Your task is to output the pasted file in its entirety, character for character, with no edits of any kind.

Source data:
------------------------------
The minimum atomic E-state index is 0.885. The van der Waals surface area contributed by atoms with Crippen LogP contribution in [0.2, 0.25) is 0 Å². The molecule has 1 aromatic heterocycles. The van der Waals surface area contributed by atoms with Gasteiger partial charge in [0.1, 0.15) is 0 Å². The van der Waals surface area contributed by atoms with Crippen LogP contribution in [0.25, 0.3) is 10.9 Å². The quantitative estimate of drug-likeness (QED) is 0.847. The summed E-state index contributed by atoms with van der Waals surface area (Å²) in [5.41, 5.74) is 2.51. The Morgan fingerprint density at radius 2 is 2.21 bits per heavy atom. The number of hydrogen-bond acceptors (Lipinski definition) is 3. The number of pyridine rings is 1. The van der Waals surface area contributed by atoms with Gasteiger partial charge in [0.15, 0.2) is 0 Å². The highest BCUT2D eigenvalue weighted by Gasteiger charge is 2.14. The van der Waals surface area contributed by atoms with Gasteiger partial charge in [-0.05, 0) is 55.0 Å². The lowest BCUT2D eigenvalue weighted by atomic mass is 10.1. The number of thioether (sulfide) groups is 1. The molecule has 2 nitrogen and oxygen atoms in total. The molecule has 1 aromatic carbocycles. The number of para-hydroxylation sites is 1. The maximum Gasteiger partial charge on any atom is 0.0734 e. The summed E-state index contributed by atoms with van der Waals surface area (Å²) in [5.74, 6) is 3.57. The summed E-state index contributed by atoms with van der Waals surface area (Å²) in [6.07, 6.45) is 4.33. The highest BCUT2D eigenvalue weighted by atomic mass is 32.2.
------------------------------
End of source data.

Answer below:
The minimum atomic E-state index is 0.885. The van der Waals surface area contributed by atoms with Crippen LogP contribution in [0.2, 0.25) is 0 Å². The molecule has 1 aromatic heterocycles. The van der Waals surface area contributed by atoms with Gasteiger partial charge in [0.1, 0.15) is 0 Å². The van der Waals surface area contributed by atoms with Crippen LogP contribution in [0.25, 0.3) is 10.9 Å². The quantitative estimate of drug-likeness (QED) is 0.847. The summed E-state index contributed by atoms with van der Waals surface area (Å²) in [5.41, 5.74) is 2.51. The Morgan fingerprint density at radius 2 is 2.21 bits per heavy atom. The number of hydrogen-bond acceptors (Lipinski definition) is 3. The number of pyridine rings is 1. The van der Waals surface area contributed by atoms with Gasteiger partial charge in [0.15, 0.2) is 0 Å². The highest BCUT2D eigenvalue weighted by Gasteiger charge is 2.14. The van der Waals surface area contributed by atoms with Gasteiger partial charge in [-0.05, 0) is 55.0 Å². The lowest BCUT2D eigenvalue weighted by atomic mass is 10.1. The number of thioether (sulfide) groups is 1. The molecule has 2 nitrogen and oxygen atoms in total. The molecule has 1 aromatic carbocycles. The number of para-hydroxylation sites is 1. The maximum Gasteiger partial charge on any atom is 0.0734 e. The summed E-state index contributed by atoms with van der Waals surface area (Å²) in [5.74, 6) is 3.57. The summed E-state index contributed by atoms with van der Waals surface area (Å²) in [6.07, 6.45) is 4.33. The highest BCUT2D eigenvalue weighted by atomic mass is 32.2.